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transparency

Picture of Martha Bebinger
The state is way ahead of the pack when it comes to publicly reporting the experiences of Medicaid patients.
Picture of Trudy  Lieberman
Stories of absurd bills have been great for boosting awareness, but the next batch needs to take a harder look at the politics halting change, writes Trudy Lieberman.
Picture of Michelle Levander
Californians remain without a scorecard to track the performance of Medicaid provider groups, and state officials don't seem eager to change that.
Picture of Kellie  Schmitt
Journalists are playing a key role in highlighting outrageous health care price tags. Why this flood of stories now? And will they make a difference?
Picture of Kellie  Schmitt
The editor-in-chief of Health Affairs shares his thoughts on what a Trump presidency will mean for health care, and how reporters can cover this huge, evolving story.
Picture of William Heisel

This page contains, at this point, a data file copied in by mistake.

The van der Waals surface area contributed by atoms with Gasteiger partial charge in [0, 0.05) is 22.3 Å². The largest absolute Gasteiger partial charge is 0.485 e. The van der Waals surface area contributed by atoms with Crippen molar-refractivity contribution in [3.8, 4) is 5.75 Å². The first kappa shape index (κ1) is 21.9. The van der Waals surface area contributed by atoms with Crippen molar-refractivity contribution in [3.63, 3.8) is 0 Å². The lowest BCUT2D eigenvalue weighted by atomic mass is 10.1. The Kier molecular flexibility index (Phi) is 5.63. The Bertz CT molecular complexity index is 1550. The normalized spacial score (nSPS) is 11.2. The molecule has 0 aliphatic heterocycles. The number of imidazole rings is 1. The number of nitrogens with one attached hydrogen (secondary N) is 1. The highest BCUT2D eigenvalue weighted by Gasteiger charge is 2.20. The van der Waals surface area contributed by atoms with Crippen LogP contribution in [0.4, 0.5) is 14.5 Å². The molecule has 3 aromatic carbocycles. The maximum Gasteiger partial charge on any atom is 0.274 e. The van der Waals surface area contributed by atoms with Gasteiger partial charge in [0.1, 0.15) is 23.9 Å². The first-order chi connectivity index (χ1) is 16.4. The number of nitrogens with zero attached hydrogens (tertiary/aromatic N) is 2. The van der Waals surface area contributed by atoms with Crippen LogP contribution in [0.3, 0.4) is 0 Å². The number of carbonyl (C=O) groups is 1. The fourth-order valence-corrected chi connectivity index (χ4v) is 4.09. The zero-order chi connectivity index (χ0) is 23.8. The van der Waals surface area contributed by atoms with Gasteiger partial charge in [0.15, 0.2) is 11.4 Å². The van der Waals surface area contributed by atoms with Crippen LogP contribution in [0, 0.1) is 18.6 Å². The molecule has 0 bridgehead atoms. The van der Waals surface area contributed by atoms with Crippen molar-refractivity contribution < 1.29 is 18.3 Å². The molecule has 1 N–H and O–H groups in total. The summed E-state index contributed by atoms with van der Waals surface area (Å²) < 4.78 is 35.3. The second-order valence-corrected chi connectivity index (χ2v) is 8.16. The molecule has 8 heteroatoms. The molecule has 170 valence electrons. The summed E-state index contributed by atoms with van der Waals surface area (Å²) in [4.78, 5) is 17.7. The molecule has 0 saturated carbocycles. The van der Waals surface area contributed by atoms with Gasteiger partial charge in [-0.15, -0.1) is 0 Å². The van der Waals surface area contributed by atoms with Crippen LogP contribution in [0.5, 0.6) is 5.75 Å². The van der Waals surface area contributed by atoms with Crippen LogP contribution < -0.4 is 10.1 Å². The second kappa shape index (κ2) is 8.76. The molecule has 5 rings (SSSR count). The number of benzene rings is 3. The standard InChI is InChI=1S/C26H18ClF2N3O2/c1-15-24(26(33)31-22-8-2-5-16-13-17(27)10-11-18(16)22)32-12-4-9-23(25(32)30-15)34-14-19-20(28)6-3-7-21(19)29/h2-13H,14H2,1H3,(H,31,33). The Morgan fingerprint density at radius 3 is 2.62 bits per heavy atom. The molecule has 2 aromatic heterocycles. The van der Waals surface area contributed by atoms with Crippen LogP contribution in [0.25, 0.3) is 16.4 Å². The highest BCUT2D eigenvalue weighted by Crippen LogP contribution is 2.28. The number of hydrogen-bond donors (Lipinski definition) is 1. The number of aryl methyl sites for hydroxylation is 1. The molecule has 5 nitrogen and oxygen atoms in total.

An ocean view and a smoothie bar do not have any bearing on the quality of health care being delivered by doctors, nurses, and hospital staff. Wouldn’t it be nice if there were a simple way to compare hospitals?

Picture of Kathleen O'Brien

New Jersey’s governor, Chris Christie, has walked a fine line in his decisions about the Affordable Care Act: He accepted Washington’s offer to expand Medicaid, yet declined to set up a state exchange. (And even turned his back on a $7 million grant to help residents learn about their options on hea

Picture of William Heisel

How do you get access to death records? Leave your desk, for starters.

Picture of William Heisel

Why is the Vermont Department of Health hiding behind the HIPAA privacy law to keep secret the autopsy of a hiker who froze to death?

Picture of William Heisel

It’s crazy enough that some states make certain records public while other states ban them from public view. Even crazier: in some states, every county has a different set of rules. Here's how one journalist coped.

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